The 3½ litre



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3½ LITRE REGISTER by John Oliveira (Car Register number 30 published in 2001)

The 3½ Litre or Model SA25.63 was introduced at the 1935 Motor Show for the 1936 season. The second question I am often asked (after “what Alvis do you own?”) is “what is a 3½ Litre“; not very surprising when only 62 examples were produced making it one of the rarest of Alvis models.

It is one of the 6-cylinder ‘sporting’ models which Dave Culshaw has described as being evolved by careful selection from the parts bin. Two ‘new’ units were in fact employed. The chassis was effectively an Speed 20 SD stretched to 10′ 7″ wheelbase but retaining the Speed 20 SD back springs (which were lengthened by a foot when the Speed 25 came along) and adding a solid floor plate filling the area between the gearbox and the batteries.

The engine (later used for the Speed 25) similarly looks like a stretched Speed 20 unit, with a 7-bearing crank, looking back to that model by not having a thermostat and bypass.

Running gear, engine ancillaries and gearbox are shared with other models, but the radiator was about 4″ taller than the Speed 20 or 25 and the bodyline therefore that much more imposing. The grille is a bolt-on affair with a large number of narrow vertical slats, easily distinguishable from the other big sixes.

Unlike the Speed 20, the model was available only as a chassis. Coachbuilders associated with Alvis; Mayfair, Mulliner, Charlesworth, Vanden Plas, etc. put out body designs for the new chassis and there are therefore groups of cars which have bodies to the same design, but there were no “off the peg” cars such as were available for the Speed 20 and indeed for the Speed 25. Every body was individually ordered by the customer. Some bodies were one-offs, usually by companies not normally found building bodies for Alvis Cars.

I believe that Alvis were trying to achieve a separation between the “standard” Speed 20 package of chassis and catalogued body and a more powerful chassis aimed at clients with a deeper pocket who wanted an individual tribute to their taste and discernment. The extra length and power would give body designers more scope to extend their imaginations. The mixture was perhaps not quite right, especially in the horsepower department, and was made over for the 1937 model season. The Speed 25 SB replaced the Speed 20 as the “off-the-peg” model and the 3½ turned into the 4.3, also only available as a chassis.

The power may well have been needed to compete with the likes of Bentley, Talbot and Lagonda; the increasing weight and sophistication of bodywork affecting all makers. Of the 44 3½ Litre bodies of which the style is known, 32 were saloons. It would be interesting to know what the proportion was for Speed 20’s, Fireflies and Eagles of the immediately preceding years. My own supposition is that open body styles were becoming markedly less popular in the mid thirties. If this is so Alvis may have underestimated the need for more power to improve performance while carrying altogether heavier bodies.

Build sheets show that the first delivery from the factory was on the 23rd July 1935 and continued steadily until 25th August 1936. Four months later, on 17th December, a final example was built for Sidney Guy of the Wolverhampton truck making firm. Why he didn’t have a Speed 25 or a 4.3 is not known. The car wears a Charlesworth saloon body with valances in place of running boards, such as did not appear on the Speed 25’s until 1939 – another little mystery. (The Guy family are rumoured to still possess documentation on the car; if anyone can turn it up, we may get some answers.)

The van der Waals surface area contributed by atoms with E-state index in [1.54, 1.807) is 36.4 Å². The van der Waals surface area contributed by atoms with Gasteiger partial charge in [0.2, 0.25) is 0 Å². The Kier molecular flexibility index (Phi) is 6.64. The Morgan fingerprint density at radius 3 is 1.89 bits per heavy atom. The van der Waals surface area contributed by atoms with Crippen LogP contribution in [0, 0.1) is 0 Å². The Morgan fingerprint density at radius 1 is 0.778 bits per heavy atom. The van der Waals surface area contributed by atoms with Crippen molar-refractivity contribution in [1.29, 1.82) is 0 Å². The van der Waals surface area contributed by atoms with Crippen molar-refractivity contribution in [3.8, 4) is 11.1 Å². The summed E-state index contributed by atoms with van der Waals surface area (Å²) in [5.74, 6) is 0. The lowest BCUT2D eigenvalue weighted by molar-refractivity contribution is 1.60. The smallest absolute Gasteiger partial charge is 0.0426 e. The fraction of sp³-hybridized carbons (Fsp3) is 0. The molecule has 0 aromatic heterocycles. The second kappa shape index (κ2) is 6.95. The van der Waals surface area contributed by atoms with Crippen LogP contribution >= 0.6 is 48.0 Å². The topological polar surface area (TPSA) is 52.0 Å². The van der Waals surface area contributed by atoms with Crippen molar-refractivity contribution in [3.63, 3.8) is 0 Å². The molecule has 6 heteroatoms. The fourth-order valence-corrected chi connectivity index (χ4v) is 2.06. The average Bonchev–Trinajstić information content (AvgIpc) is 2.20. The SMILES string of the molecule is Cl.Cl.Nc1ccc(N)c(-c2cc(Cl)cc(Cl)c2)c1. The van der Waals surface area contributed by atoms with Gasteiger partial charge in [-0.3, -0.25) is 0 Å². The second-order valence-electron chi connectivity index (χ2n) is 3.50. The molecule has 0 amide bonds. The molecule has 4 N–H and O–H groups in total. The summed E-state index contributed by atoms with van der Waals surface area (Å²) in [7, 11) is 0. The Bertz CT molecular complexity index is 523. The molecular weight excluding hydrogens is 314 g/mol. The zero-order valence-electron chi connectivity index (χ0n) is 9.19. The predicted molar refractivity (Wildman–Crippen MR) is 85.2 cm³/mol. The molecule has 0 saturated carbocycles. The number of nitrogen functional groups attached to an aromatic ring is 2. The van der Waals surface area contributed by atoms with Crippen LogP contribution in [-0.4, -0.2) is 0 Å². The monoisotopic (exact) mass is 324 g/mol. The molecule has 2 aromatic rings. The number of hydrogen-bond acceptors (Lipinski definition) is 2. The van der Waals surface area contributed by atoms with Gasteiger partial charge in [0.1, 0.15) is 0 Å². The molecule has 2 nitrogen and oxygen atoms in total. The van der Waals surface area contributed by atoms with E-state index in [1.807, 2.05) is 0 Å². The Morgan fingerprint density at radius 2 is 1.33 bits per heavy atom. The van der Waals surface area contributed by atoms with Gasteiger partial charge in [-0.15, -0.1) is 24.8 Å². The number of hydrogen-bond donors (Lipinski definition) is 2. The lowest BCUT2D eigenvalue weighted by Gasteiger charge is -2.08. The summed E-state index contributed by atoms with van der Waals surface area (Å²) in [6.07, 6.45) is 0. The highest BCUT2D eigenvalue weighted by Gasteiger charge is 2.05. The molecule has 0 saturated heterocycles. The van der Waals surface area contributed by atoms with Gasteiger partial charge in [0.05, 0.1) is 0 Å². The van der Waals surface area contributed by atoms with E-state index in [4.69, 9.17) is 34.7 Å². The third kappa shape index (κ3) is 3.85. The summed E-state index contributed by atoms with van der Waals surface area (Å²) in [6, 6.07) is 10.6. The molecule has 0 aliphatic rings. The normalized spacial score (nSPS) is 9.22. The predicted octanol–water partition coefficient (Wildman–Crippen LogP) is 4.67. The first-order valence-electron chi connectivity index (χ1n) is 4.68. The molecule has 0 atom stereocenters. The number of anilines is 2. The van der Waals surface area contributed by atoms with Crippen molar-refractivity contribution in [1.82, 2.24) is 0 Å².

THE REGISTER – CHASSIS PRODUCTION
Production was laid down in one batch between 23rd July 1935 and 17th December 1936.
Chassis Number 13086 – 13155 inclusive making 70 in total.
8 Chassis, 13148 to 13155 and engines thereto were laid down but not completed. The chassis may have been re-numbered and uprated into the first 4.3 litre batch. The engines 13598 to 13605 were diverted to a batch of Crested Eagles.
BODY PRODUCTION
16 Charlesworth – Dhc 2 Saloon 6 unknown 8
15 Vanden Plas – Dhc 1 Saloon 10 Tourer 3 unknown 1
12 Mayfair – Coupe de Ville 2 Saloon 3 Sedanca 2 unknown 5
8 Unknown
6 Arthur Mulliner – Saloon 3 unknown 3
4 Freestone & Webb – Saloon
2 Bertelli – Saloon
2 Mann Egerton – Dhc 1 Saloon 1
1 Gurney Nutting 2 door Saloon

1 Lancefield – Dhc
1 Arnold – unknown
1 Martin & King Saloon (Australia)
1 Mulliner Saloon

John Oliveira in 2013 at East Anglian Alvis day with CXM 98
John Oliveira in 2013 at East Anglian Alvis day with CXM 98

Bulletin 554 featured John’ s ownership of CXM 98 which you can read here FIFTY YEARS BEHIND THE RED TRIANGLE

2012 Gurney Nutting 010
The Gurney Nutting 3.5 litre at IAD 2012 – AAT photo

 

Autocar April 24th 1936 “Follett Bodied” Mayfair delivered to Braintree Motors for Mrs Rolt

Nick Simpson thinks this is either a 3 1/2 Litre or a 4.3. Its a Vanden Plas Pillarless saloon. The unusual features that may help with further identification are twin air vents on the back edges of the bonnet top panels and it has twin spare wheels.
My guess is its a late 3.5 litre or early 4.3 Litre. Early versions had the front wings curved tight behind the front wheels – this has the later style wings. 4.3’s from chassis about 13177 had the spare wheel mounted in a can on the boot lid.
What do you think?

Nick Simpson says the style and back-end ‘lift’ are unmistakeable Mulliner. I think this on is a one-off, probably owned by Louis Antweiler, the Chairman of Mulliners. Its a 3 1/2 Litre chassis – the give-away is the bolt-on stone guard on the radiator. This car also appeared in a road test in Country Life in 1935.
Where is it now?

The four Freestone and Webb saloons were commissioned by Alvis and loaned to journalists resulting in several articles full of praise for the new model.